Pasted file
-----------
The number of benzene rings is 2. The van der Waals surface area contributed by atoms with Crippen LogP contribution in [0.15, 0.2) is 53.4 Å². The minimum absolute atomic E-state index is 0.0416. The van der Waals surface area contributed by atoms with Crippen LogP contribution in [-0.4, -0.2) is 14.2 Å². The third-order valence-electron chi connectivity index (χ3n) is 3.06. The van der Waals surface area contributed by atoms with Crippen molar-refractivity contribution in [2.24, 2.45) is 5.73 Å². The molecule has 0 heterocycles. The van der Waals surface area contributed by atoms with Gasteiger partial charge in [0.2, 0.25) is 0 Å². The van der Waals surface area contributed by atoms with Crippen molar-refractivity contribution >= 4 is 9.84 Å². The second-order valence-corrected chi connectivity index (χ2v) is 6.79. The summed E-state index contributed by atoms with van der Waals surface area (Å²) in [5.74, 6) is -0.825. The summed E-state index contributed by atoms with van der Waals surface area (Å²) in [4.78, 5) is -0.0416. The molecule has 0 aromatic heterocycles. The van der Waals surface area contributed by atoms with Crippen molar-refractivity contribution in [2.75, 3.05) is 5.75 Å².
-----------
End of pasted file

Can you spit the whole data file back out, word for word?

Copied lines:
The number of benzene rings is 2. The van der Waals surface area contributed by atoms with Crippen LogP contribution in [0.15, 0.2) is 53.4 Å². The minimum absolute atomic E-state index is 0.0416. The van der Waals surface area contributed by atoms with Crippen LogP contribution in [-0.4, -0.2) is 14.2 Å². The third-order valence-electron chi connectivity index (χ3n) is 3.06. The van der Waals surface area contributed by atoms with Crippen molar-refractivity contribution in [2.24, 2.45) is 5.73 Å². The molecule has 0 heterocycles. The van der Waals surface area contributed by atoms with Gasteiger partial charge in [0.2, 0.25) is 0 Å². The van der Waals surface area contributed by atoms with Crippen molar-refractivity contribution >= 4 is 9.84 Å². The second-order valence-corrected chi connectivity index (χ2v) is 6.79. The summed E-state index contributed by atoms with van der Waals surface area (Å²) in [5.74, 6) is -0.825. The summed E-state index contributed by atoms with van der Waals surface area (Å²) in [4.78, 5) is -0.0416. The molecule has 0 aromatic heterocycles. The van der Waals surface area contributed by atoms with Crippen molar-refractivity contribution in [2.75, 3.05) is 5.75 Å².